The 100: TV series
The 100 is an American post-apocalyptic science fiction drama television series that premiered on March 19, 2014, on The CW. The series, developed by Jason Rothenberg, is loosely based on a 2013 book of the same name, the first in a series by Kass Morgan. The series is set 97 years after a devastating nuclear apocalypse wiped out almost all life on Earth. 2,400 survivors live on a single massive station in Earth’s orbit called “The Ark”.
Clarke: – I was born in space. I’ve never felt the sun on my face or breathed real air or floated in the water. None of us have. For three generations, The Ark has kept what’s left of the human race alive, but now our home is dying, and we are the last hope of mankind. One hundred prisoners sent on a desperate mission to the Ground. Each of us is here because we broke the Law. On the Ground, there is no Law. All we have to do is survive. But we will be tested… [IMDb]
The First Season
After the Ark’s life-support systems are found to be failing, 100 juvenile prisoners are sent to the surface in a last attempt to determine whether Earth is habitable. They discover that not all humanity was wiped out, and some survived the nuclear apocalypse: the Grounders, who live in clans locked in a power struggle; the Reapers, another group of Grounders who have become cannibals; and Mountain Men, who live in Mount Weather and locked themselves away before the apocalypse.
The Second Season
In the second season, the remaining 48 of the 100 are captured and taken to Mount Weather by the Mountain Men. It is eventually revealed that the Mountain Men are transfusing blood from imprisoned Grounders as an anti-radiation treatment. Medical tests of the 100 show an even more potent anti-radiation efficacy; their bone marrow will allow the mountain men to survive outside containment. Meanwhile, the inhabitants of the Ark have successfully crash-landed various stations on Earth and begun an alliance with the Grounders to save groups of people, naming the main settlement at Alpha Station “Camp Jaha”.
The Third Season
In the third season, Camp Jaha, now renamed “Arkadia”, comes under new management when Pike, a former teacher and mentor, is elected as Chancellor and begins a war with the Grounders. An artificial intelligence named A.L.I.E. was revealed to be responsible for the nuclear apocalypse that devastated Earth 97 years ago, and she takes over the minds of nearly everyone in Arkadia and Polis, the capital city of the Grounders. In the season three finale, Clarke manages to destroy A.L.I.E., but she loses her lover and Commander of the Grounders, Lexa.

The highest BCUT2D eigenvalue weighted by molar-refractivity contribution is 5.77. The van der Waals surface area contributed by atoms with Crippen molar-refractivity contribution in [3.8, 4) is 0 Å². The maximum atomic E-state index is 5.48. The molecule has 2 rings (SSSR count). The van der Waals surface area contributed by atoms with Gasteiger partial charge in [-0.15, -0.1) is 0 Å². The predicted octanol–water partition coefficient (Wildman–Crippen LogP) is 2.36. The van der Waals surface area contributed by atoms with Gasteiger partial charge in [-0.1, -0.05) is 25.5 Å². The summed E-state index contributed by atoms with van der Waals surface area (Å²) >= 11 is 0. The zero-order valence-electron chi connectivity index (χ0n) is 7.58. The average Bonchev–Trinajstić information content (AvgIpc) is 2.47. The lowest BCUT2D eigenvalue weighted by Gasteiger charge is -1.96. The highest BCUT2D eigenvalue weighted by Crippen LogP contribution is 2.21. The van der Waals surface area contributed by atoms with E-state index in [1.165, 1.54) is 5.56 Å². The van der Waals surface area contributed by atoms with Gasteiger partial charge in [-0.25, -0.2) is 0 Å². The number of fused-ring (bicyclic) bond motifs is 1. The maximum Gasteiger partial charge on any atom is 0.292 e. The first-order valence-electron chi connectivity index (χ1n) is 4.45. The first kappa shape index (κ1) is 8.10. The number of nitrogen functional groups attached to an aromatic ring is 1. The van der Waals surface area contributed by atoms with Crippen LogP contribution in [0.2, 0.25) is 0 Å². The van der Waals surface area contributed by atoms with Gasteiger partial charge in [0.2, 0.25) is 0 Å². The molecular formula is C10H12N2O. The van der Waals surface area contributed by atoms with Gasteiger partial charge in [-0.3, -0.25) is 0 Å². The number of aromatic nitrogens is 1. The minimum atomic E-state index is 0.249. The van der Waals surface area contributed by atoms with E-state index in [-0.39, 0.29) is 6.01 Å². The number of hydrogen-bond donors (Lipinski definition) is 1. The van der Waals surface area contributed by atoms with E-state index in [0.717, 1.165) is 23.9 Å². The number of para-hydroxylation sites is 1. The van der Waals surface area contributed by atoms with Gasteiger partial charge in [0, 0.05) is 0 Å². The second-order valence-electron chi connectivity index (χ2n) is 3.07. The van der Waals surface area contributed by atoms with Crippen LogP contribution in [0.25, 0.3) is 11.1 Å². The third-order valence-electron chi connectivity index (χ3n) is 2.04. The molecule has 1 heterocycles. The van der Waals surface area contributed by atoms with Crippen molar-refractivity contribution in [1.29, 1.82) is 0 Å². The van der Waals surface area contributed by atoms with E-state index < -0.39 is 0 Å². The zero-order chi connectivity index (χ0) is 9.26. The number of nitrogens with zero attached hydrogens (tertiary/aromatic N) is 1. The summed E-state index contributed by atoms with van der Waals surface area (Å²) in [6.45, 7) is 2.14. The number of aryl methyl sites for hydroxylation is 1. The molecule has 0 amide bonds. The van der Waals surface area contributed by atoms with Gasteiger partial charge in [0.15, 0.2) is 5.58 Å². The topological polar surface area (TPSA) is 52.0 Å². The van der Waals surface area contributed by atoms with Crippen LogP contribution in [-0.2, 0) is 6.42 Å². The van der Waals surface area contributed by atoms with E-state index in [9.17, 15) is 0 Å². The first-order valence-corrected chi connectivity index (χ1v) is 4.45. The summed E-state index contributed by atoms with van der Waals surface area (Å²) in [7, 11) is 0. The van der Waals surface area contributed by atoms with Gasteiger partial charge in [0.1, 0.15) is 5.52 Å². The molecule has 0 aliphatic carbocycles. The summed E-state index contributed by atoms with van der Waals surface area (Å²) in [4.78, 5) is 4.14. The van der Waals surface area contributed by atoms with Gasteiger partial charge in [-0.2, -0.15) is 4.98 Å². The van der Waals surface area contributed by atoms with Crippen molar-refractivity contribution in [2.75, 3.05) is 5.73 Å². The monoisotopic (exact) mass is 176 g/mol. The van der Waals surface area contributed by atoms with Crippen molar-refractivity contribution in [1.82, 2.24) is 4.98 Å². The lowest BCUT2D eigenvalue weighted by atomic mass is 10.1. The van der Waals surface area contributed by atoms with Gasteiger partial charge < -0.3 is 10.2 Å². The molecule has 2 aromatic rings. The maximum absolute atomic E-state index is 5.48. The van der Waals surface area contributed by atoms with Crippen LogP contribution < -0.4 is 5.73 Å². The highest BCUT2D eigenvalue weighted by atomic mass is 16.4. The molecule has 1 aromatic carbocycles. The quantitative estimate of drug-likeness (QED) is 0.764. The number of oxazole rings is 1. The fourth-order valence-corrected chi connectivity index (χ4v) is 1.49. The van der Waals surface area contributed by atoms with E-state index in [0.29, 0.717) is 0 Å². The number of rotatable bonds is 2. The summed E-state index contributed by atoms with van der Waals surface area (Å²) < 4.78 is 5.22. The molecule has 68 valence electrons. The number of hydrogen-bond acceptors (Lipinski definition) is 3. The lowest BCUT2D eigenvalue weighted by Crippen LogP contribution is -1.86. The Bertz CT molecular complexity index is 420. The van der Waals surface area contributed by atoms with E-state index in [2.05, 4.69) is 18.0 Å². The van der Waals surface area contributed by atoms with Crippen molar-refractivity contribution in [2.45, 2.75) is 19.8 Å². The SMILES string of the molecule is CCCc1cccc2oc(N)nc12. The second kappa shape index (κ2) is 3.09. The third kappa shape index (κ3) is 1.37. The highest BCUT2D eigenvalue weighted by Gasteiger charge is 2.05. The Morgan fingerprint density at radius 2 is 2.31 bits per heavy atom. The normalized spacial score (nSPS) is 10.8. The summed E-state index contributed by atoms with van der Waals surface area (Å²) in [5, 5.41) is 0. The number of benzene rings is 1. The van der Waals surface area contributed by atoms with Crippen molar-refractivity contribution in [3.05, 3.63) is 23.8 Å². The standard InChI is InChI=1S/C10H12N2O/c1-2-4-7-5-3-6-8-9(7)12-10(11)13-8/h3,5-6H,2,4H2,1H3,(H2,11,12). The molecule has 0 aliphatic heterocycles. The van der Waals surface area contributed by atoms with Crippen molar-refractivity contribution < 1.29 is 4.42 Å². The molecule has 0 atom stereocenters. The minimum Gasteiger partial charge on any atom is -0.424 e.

The Fourth Season
In the fourth season, hundreds of nuclear reactors around the world are melting down due to decades of neglect, again making Earth uninhabitable. Clarke and the others investigate ways to survive the coming wave of radiation. When it is discovered that Nightbloods, descendants of first, original Nightbloods, including Becca, the first Commander and creator of A.L.I.E., are immune to the effects of radiation, Clarke and the others attempt to recreate the formula, but their attempts failed. An old bunker is discovered that can protect 1,200 people for over 5 years; each of the twelve clans selects a hundred people to stay in the bunker. A small group decides to return to space and survive in the remnants of the original Ark.
The Fifth Season
In the fifth season, our heroes have to face the harsh truth that the human race is doomed to face an unbeatable enemy: the remaining nuclear reactors on Earth have melted down and are setting the atmosphere on fire. Our heroes had very little time to prepare for the worst, with every possible solution disappearing almost as quickly as they were able to come up with them. With a literal countdown to the end of the world, our heroes were forced to go to unimaginable lengths to make it out alive – with or without each other. In the aftermath of Praimfaya, they must begin again, and with Season Five our heroes will have to examine their responsibility to the new place they call home, and the future generations who will inhabit it. Can they begin again and celebrate what remains, or will the frailties of human nature cost them their one chance to rise from the ashes?
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